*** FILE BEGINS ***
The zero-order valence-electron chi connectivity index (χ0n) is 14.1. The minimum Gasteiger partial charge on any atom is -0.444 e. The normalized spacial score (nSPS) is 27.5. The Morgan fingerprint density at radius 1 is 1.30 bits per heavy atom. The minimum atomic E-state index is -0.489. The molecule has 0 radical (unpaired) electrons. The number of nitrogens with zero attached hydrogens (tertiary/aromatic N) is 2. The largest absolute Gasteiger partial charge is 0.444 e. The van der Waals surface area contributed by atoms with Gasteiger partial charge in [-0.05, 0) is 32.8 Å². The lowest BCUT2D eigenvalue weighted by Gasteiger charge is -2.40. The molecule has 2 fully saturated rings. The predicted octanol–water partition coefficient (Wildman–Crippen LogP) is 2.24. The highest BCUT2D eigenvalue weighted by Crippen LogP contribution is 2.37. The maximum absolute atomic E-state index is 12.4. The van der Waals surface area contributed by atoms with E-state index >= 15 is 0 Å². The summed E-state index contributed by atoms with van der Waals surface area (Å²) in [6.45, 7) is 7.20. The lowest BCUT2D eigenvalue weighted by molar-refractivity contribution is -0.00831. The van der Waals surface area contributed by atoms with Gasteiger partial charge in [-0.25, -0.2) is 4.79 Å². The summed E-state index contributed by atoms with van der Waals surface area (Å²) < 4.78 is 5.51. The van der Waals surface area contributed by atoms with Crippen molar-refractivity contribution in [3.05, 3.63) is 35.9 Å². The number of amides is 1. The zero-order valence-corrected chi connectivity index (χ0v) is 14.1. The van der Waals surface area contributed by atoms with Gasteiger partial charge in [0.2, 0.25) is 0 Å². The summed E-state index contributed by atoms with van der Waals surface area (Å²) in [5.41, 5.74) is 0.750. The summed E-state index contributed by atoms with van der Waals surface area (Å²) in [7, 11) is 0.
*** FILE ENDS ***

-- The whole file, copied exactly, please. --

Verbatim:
The zero-order valence-electron chi connectivity index (χ0n) is 14.1. The minimum Gasteiger partial charge on any atom is -0.444 e. The normalized spacial score (nSPS) is 27.5. The Morgan fingerprint density at radius 1 is 1.30 bits per heavy atom. The minimum atomic E-state index is -0.489. The molecule has 0 radical (unpaired) electrons. The number of nitrogens with zero attached hydrogens (tertiary/aromatic N) is 2. The largest absolute Gasteiger partial charge is 0.444 e. The van der Waals surface area contributed by atoms with Gasteiger partial charge in [-0.05, 0) is 32.8 Å². The lowest BCUT2D eigenvalue weighted by Gasteiger charge is -2.40. The molecule has 2 fully saturated rings. The predicted octanol–water partition coefficient (Wildman–Crippen LogP) is 2.24. The highest BCUT2D eigenvalue weighted by Crippen LogP contribution is 2.37. The maximum absolute atomic E-state index is 12.4. The van der Waals surface area contributed by atoms with E-state index >= 15 is 0 Å². The summed E-state index contributed by atoms with van der Waals surface area (Å²) in [6.45, 7) is 7.20. The lowest BCUT2D eigenvalue weighted by molar-refractivity contribution is -0.00831. The van der Waals surface area contributed by atoms with Gasteiger partial charge in [-0.25, -0.2) is 4.79 Å². The summed E-state index contributed by atoms with van der Waals surface area (Å²) < 4.78 is 5.51. The van der Waals surface area contributed by atoms with Crippen molar-refractivity contribution in [3.05, 3.63) is 35.9 Å². The number of amides is 1. The zero-order valence-corrected chi connectivity index (χ0v) is 14.1. The van der Waals surface area contributed by atoms with Gasteiger partial charge in [0.2, 0.25) is 0 Å². The summed E-state index contributed by atoms with van der Waals surface area (Å²) in [5.41, 5.74) is 0.750. The summed E-state index contributed by atoms with van der Waals surface area (Å²) in [7, 11) is 0.